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The Hydragas displacers fitted to the Princess and Ambassador usually give plenty of warning that they are soon to expire; frequent pumping up of the suspension or knocking noises are sure signs that all is not well, but occasionally they can and do fail without warning. But donít wait until it has failed completely leaving you with a lop-sided Wedge as changing a displacer isnít fraught with as many complications as you might think.

But, before you go ahead, make sure you have access to a suspension pump, either at your local garage or specialist; driving a Wedge on its bump stops is not a pleasant experience! Suspension pumps regularly crop up for sale and ebay is a good source for them, but you have to weigh up whether they are worth the expense.

Iíll show you how to remove and replace a front displacer step by step. This procedure applies to both front offside and nearside displacers, though this tutorial shows the near sideís removal.

You will need the following tools:

         Suitable jack and axle stands

         3/8Ē and/or ĹĒ socket driver.

         13mm socket.

         13mm and 24mm open ended spanner.

         19mm spanner or deep socket

         32mm socket.

         Ball joint separator

         Suitable hammer.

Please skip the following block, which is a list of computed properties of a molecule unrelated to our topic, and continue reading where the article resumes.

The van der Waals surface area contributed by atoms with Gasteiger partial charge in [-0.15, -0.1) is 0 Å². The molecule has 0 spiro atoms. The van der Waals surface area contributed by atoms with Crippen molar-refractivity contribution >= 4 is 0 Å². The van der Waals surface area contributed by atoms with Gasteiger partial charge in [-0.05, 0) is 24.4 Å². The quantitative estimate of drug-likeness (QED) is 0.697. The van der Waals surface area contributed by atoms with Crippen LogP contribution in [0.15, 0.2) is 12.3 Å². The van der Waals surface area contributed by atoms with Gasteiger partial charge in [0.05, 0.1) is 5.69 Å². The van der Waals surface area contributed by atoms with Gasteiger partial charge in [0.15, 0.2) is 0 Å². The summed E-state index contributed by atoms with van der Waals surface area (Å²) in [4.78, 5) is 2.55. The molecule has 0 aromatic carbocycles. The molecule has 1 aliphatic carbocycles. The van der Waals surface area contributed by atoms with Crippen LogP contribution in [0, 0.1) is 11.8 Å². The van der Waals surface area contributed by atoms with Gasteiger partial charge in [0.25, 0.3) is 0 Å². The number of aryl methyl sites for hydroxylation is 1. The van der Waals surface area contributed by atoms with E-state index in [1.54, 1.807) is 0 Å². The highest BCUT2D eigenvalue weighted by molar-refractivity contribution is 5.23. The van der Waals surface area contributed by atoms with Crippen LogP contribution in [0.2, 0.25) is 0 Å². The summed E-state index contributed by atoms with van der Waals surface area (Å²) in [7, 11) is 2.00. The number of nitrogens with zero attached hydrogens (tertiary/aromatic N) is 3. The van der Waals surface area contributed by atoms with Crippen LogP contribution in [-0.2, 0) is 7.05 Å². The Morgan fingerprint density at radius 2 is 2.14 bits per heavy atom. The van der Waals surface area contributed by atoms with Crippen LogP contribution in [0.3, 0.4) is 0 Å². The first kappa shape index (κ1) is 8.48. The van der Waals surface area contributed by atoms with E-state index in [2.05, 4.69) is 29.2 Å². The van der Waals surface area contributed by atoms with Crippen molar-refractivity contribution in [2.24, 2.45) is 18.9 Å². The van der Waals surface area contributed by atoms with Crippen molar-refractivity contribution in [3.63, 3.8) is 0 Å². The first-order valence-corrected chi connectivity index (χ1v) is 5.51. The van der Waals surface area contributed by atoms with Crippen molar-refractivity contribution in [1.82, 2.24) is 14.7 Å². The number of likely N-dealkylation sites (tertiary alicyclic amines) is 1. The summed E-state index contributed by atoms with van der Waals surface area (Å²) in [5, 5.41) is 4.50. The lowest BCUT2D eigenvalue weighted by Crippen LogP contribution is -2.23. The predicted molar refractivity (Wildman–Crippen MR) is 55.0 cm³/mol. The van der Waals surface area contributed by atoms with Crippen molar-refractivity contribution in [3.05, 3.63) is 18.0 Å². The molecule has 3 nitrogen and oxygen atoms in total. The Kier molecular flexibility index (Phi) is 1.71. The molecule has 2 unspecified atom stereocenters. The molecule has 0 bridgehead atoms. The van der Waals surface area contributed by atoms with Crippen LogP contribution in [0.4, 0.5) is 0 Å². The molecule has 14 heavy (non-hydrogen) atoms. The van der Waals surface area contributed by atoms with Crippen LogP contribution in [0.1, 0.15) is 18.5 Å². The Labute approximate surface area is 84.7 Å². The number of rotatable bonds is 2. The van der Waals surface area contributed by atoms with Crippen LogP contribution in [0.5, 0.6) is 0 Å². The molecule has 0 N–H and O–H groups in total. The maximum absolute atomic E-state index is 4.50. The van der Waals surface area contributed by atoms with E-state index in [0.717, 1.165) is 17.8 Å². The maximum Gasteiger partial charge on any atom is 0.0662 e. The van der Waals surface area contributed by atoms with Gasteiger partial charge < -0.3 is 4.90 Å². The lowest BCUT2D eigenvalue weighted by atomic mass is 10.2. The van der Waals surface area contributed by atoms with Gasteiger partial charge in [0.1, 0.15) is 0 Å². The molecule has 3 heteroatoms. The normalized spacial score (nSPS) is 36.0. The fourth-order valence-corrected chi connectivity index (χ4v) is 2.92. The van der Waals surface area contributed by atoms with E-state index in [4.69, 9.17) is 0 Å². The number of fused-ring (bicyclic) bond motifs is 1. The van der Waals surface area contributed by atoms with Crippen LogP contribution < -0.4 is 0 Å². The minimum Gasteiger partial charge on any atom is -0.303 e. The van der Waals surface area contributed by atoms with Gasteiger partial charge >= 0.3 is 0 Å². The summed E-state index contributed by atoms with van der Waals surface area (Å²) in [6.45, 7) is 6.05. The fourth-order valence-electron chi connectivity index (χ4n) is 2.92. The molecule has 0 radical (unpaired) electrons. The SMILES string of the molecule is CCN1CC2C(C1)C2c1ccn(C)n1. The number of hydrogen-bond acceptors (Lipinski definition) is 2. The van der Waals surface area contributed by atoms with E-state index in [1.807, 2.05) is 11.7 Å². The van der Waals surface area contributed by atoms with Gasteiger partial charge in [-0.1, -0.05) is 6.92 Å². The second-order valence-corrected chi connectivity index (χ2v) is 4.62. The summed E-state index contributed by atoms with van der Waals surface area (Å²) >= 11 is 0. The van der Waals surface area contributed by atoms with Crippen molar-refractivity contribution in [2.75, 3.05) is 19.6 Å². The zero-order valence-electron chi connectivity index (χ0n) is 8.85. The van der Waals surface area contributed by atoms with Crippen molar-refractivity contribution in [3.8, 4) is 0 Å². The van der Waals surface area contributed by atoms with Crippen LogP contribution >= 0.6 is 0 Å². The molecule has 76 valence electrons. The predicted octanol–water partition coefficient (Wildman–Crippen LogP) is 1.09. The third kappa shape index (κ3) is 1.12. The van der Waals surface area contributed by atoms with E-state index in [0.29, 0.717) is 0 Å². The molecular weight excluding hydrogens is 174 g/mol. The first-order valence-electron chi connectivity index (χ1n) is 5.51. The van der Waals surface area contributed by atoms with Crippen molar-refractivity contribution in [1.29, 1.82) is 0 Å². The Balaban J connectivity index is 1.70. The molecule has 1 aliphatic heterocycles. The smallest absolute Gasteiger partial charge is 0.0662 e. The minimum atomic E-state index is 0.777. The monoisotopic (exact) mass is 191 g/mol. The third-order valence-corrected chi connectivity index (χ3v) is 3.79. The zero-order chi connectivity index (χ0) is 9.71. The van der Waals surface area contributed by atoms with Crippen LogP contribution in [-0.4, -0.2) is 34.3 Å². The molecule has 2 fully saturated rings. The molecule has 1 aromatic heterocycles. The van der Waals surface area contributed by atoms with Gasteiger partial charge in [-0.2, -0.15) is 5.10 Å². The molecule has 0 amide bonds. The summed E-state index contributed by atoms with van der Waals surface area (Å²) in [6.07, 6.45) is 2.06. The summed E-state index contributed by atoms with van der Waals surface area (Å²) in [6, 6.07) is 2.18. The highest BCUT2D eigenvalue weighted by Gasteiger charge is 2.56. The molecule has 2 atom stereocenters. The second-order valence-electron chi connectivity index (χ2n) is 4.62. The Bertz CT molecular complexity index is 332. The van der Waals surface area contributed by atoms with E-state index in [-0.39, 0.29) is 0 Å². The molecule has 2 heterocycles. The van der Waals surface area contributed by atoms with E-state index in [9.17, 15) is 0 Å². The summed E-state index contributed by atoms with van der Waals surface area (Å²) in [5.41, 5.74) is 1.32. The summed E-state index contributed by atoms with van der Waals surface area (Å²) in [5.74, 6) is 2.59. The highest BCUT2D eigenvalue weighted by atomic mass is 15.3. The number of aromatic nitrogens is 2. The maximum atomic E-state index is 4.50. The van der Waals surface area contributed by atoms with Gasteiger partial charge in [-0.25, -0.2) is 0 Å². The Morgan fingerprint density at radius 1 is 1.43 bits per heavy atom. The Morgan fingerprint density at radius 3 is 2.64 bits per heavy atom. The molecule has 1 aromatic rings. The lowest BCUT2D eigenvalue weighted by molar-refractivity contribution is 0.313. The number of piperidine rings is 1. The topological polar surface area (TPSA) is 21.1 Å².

Suspension pump, or access to one.

Refitting is a reversal of the removal procedure. Once reassembled have the suspension system repressurised on a flat, level surface, handbrake off, so that the ride height is 14ĹĒ from the wheel centre to the centre bottom of the wheel arch.

I hope to be able show you a rear displacer swap someday, but itís a bit more complicated, mainly because the pivot shaft sometimes seizes into the radius arm. Iíve seen it happen twice!























Step 1.


From within the engine compartment locate the Schraeder type fluid displacer valve applicable to which side the displacer is to be removed. You can discharge the fluid either by using a proper suspension pump, or you can do it manually by pushing the valve in. The procedure for this is similar to letting a tyre down, but I wonít go into details as I donít want anybody to get hurt! Itís up to youÖ If the suspension has collapsed anyway, then the above wonít really be necessary.

Step 2.


Raise the front of the car, remove the appropriate front roadwheel and support the car securely with an axle stand.




Using a 19mm spanner or socket, undo the upper arm swivel joint nut, then use a suitable ball-joint separator to separate the hub from the upper arm. Use a suitable support for the hub assembly to avoid straining the brake hoses.

Step 3.






Using a 13mm socket undo the four bolts on the bump stop plate. Note that, depending on which side you are removing, one of the top two bolts reaches through to the engine compartment and has a 13mm nut on the end. Remove the bump stop plate.

Step 4.


Locate the upper swivel arm bolt nut and undo it using a 32mm socket. Recover the washer.